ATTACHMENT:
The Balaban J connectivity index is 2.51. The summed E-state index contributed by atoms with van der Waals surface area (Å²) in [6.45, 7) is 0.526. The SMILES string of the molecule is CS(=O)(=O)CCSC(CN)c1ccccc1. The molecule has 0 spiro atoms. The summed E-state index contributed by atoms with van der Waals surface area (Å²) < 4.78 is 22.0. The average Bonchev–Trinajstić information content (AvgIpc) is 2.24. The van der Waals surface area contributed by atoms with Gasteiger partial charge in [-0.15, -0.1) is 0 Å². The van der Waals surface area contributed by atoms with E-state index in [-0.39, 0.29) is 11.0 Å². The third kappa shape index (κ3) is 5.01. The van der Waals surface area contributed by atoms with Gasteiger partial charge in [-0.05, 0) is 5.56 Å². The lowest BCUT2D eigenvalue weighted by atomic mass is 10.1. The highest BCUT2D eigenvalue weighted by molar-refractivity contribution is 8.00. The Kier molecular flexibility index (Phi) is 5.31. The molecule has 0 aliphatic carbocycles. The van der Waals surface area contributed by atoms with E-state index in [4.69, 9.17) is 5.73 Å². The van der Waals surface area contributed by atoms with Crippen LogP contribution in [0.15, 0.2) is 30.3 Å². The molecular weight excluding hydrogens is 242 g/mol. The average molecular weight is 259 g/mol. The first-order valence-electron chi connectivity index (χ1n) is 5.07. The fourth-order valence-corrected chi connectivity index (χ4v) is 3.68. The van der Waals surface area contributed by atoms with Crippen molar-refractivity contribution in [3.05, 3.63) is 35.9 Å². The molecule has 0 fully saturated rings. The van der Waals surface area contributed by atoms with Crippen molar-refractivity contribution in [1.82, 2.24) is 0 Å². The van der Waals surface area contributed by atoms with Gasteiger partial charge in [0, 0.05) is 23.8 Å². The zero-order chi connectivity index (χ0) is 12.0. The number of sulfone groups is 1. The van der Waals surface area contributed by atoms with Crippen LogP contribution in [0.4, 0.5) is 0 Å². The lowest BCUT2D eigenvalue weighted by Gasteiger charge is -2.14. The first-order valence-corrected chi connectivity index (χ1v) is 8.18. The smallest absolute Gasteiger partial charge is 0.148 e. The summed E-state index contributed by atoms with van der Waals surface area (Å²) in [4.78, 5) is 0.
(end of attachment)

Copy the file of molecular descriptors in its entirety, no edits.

The Balaban J connectivity index is 2.51. The summed E-state index contributed by atoms with van der Waals surface area (Å²) in [6.45, 7) is 0.526. The SMILES string of the molecule is CS(=O)(=O)CCSC(CN)c1ccccc1. The molecule has 0 spiro atoms. The summed E-state index contributed by atoms with van der Waals surface area (Å²) < 4.78 is 22.0. The average Bonchev–Trinajstić information content (AvgIpc) is 2.24. The van der Waals surface area contributed by atoms with Gasteiger partial charge in [-0.15, -0.1) is 0 Å². The van der Waals surface area contributed by atoms with E-state index in [-0.39, 0.29) is 11.0 Å². The third kappa shape index (κ3) is 5.01. The van der Waals surface area contributed by atoms with Gasteiger partial charge in [-0.05, 0) is 5.56 Å². The lowest BCUT2D eigenvalue weighted by atomic mass is 10.1. The highest BCUT2D eigenvalue weighted by molar-refractivity contribution is 8.00. The Kier molecular flexibility index (Phi) is 5.31. The molecule has 0 aliphatic carbocycles. The van der Waals surface area contributed by atoms with E-state index in [4.69, 9.17) is 5.73 Å². The van der Waals surface area contributed by atoms with Crippen LogP contribution in [0.15, 0.2) is 30.3 Å². The molecular weight excluding hydrogens is 242 g/mol. The average molecular weight is 259 g/mol. The first-order valence-electron chi connectivity index (χ1n) is 5.07. The fourth-order valence-corrected chi connectivity index (χ4v) is 3.68. The van der Waals surface area contributed by atoms with Crippen molar-refractivity contribution in [3.05, 3.63) is 35.9 Å². The molecule has 0 fully saturated rings. The van der Waals surface area contributed by atoms with Crippen molar-refractivity contribution in [1.82, 2.24) is 0 Å². The van der Waals surface area contributed by atoms with Gasteiger partial charge in [0, 0.05) is 23.8 Å². The zero-order chi connectivity index (χ0) is 12.0. The number of sulfone groups is 1. The van der Waals surface area contributed by atoms with Crippen LogP contribution in [0.4, 0.5) is 0 Å². The lowest BCUT2D eigenvalue weighted by Gasteiger charge is -2.14. The first-order valence-corrected chi connectivity index (χ1v) is 8.18. The smallest absolute Gasteiger partial charge is 0.148 e. The summed E-state index contributed by atoms with van der Waals surface area (Å²) in [4.78, 5) is 0.